Kerry finds India ‘positive’ at Paris climate conference

After a meeting with the U.S. Secretary of State, Environment Minister Prakash Javadekar asserted that there was no compromise on Common But Differentiated Responsibilities.

Updated - December 04, 2021 11:34 pm IST

Published - December 09, 2015 01:57 am IST - Paris

U.S. Secretary of State John Kerry speaks during a briefing with reporters during the COP21 United Nations conference on climate change at Le Bourget, Paris on Tuesday.

U.S. Secretary of State John Kerry speaks during a briefing with reporters during the COP21 United Nations conference on climate change at Le Bourget, Paris on Tuesday.

U.S. Secretary of State John Kerry who said India could be a challenge at the U.N. Climate Conference in November, said on Tuesday night that he had “very positive” discussions with Environment Minister Prakash Javadekar. After the meeting, the Minister asserted that there was no compromise on the question of Common But Differentiated Responsibilities (CBDR), which separates poor and rich countries for fixing of responsibilities and distribution of finance, under the U.N. Framework Convention on Climate Change.

Mr. Kerry told a small group of Indian journalists that his hour-long discussions with Mr. Javadekar were “very constructive, very positive. We are just working hard, we will keep working. We appreciate the good efforts of the Indian delegation”.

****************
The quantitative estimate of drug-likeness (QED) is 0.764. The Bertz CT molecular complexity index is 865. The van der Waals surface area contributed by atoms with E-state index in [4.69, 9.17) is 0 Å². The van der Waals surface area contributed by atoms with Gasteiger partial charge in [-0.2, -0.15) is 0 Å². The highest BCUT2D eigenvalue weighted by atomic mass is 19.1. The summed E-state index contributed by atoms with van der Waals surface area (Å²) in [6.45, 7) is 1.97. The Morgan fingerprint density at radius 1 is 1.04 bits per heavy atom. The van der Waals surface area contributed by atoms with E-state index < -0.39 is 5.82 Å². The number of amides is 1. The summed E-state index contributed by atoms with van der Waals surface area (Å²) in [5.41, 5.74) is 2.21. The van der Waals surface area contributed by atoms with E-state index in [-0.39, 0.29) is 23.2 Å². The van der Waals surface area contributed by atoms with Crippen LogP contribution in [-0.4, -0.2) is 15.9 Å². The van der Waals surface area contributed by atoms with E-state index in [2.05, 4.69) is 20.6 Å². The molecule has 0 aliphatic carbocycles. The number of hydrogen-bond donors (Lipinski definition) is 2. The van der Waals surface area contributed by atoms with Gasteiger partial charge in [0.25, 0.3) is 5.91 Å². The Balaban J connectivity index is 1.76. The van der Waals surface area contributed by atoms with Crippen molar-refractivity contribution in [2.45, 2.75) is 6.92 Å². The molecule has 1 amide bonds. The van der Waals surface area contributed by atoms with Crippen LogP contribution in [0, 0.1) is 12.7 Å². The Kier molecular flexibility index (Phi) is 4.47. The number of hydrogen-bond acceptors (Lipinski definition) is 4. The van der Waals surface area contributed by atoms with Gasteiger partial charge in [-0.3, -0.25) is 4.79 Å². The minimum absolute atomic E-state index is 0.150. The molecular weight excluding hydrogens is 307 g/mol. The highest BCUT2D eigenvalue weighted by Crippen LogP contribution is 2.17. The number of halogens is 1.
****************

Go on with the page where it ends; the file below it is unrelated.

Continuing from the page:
The Environment Minister echoed the sentiment, and said the discussions with the U.S. would continue. Asked what the issues were for the U.S., Mr. Javadekar cited differentiation among countries [in a future climate agreement] and transparency as among the issues for America.

“As you have seen all day, we have been having discussions with all groups, all countries. We will meet tomorrow also and during the next 72 hours. Mr. Kerry will meet [French Foreign Minister] Fabius now. He will also be here for 72 hours. This week we want a just climate agreement,” the Minister said.

Mr. Javadekar asserted that there was no question of diluting the principle of CBDR. “There is no question of compromise. He knows that it is fundamental to us and did not come to change it.”

In an interview to the Financial Times , Mr. Kerry had said, “India has been more cautious [than China], a little more restrained in its embrace of this new paradigm, and >it’s a challenge ,” he said. “We’ve got a lot of focus on India right now to try to bring them along.” He had also regretted India’s stance on using domestic coal.

There is political pressure in the United States to bring India and other emerging economies on an equal footing with richer nations, with commitments to reduce carbon emissions.

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